The Columbia Political Review is a student run non-partisan publication. The views represented here belong to their author and are not representative of the publication's political views or sympathies.

2017 Editorial Board

Editor-in-Chief

Anamaria lopez

Publisher

BAni Sapra

Design editor

Theresa yang 

Marketing Director

Dimitrius Keeler

arts editor

charly voelkel

lead web editor

poorvi bellur

Managing Editors

amanda kam

shambhavi Tiwari 

karen yuan

Copy Chief

Maggie Toner

Senior Editors

vivian casillas

audrey deGuerrera

brian gao

belle harris

melissa ho

jahan nanji

sheena qiao

nina zweig

Copy Editor

song rhee

You’re No Teddy Roosevelt

This is supposed to be the week in which President Obama’s bid for re-election takes a populist, progressive turn. By positioning himself as the candidate who believes in giving the common man “a fair shot,” it is clear that the president hopes to turn his yet-to-be-determined Republican opponent into a straw man for the big banks and the one percent.  It is a new strategy for Obama, and it sets the stage for 2012 – this will be a divisive election animated by the worst demons of American politics.  In other words, Obama is gearing up to run precisely the kind of campaign he built his career arguing against, thus delivering the coup de grâce to the feel-good, post-partisan image he so carefully cultivated during his rise to power.  Still, none of this is surprising.  The only consistent element in this president’s career has been opportunism, from the streets of Chicago, through his brief photo-op as a United States senator, up to his time in the White House. Barack Obama has always had a knack for doing what was best for Barack Obama – when it was best for Barack Obama. Now, however, one gets the sense that the president’s chameleon instincts have become overdeveloped, and that this most recent change in identity is a just a bit too cute to be effective.  It was only last week that presidential historian Doris Kearns Goodwin offered Theodore Roosevelt as a role model for Obama, which may or may not say something about how deep Obama’s love for TR actually runs.  The parallels which Obama wants to draw are obvious – consumer protection, environmental protection, and financial protection.  You get the picture: TR fought for the little guy, Obama will do the same.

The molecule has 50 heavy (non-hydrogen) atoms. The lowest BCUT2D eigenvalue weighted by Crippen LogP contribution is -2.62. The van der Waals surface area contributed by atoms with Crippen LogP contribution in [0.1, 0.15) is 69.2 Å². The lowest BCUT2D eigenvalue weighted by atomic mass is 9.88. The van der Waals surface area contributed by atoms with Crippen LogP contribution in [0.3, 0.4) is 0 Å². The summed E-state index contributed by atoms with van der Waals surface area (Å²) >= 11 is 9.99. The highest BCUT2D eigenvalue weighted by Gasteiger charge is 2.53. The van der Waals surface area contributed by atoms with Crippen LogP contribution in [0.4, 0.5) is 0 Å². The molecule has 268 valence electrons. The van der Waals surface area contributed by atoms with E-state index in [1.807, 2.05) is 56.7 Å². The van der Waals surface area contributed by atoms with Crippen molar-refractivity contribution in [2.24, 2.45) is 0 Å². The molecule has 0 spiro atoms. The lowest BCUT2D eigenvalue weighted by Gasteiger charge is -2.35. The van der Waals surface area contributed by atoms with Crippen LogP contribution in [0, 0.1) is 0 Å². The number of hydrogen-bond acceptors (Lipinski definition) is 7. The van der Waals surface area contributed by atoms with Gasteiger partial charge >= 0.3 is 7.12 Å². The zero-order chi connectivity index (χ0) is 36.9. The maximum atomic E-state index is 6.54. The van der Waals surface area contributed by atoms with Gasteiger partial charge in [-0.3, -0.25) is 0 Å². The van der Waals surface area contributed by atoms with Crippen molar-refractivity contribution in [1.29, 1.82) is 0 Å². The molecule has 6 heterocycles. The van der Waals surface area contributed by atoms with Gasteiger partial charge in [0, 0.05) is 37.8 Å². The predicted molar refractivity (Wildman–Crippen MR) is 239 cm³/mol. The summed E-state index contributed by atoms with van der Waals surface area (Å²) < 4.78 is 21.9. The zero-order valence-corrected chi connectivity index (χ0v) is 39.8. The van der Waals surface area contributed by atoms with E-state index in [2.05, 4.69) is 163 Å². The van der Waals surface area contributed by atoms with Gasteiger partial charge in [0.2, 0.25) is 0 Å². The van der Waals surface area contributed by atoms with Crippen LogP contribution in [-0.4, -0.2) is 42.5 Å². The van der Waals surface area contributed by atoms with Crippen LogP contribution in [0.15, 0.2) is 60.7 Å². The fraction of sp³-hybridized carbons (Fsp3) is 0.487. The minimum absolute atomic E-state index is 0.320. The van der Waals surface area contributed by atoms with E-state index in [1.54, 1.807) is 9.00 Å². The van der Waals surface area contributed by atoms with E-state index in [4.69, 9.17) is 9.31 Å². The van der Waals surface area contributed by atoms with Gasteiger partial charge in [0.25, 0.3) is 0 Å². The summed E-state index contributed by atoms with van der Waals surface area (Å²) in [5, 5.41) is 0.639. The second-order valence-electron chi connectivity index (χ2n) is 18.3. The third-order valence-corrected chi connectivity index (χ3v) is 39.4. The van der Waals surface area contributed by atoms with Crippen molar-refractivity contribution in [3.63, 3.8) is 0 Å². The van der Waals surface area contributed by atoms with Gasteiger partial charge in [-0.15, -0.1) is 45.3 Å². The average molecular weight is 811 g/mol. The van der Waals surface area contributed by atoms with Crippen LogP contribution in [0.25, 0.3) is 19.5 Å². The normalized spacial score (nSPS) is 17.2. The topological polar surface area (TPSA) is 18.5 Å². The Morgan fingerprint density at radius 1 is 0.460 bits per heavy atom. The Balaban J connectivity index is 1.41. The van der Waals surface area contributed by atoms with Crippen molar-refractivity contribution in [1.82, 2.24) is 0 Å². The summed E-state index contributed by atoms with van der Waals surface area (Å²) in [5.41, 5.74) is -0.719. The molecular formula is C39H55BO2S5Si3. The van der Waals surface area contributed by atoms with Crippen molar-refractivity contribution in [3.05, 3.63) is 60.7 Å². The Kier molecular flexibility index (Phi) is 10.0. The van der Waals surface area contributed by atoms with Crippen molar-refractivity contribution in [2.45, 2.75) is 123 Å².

The problem, of course, is that Theodore Roosevelt was actually a fighter, and he had a lifetime of battles won and lost to prove it.  The notion that Obama can take up that mantle and march through the 2012 election with it, borders on the absurd.  Both the left and independents will ultimately reject this play – the left because they believe the President has been soft on the banks and the rich. The independents because they will see it as one final demonstration of the President’s cynicism and the ultimate condemnation of his performance in office – when you have to run away from the things you’ve done in office, rather than run on them, you know you’re in trouble.  And on consumer protection, environmental protection, and financial protection, Obama is running away from his record.  Theodore Roosevelt was many things, but above all he was a genuine man of ideas, not simply a candidate of convenience.  Obama’s populist turn may sound good on television, and it may very well energize the liberal base for a few days, but it doesn’t change the basic problem: he’s no Teddy Roosevelt.

Anyone remember the FTAA?

Desert in Bloom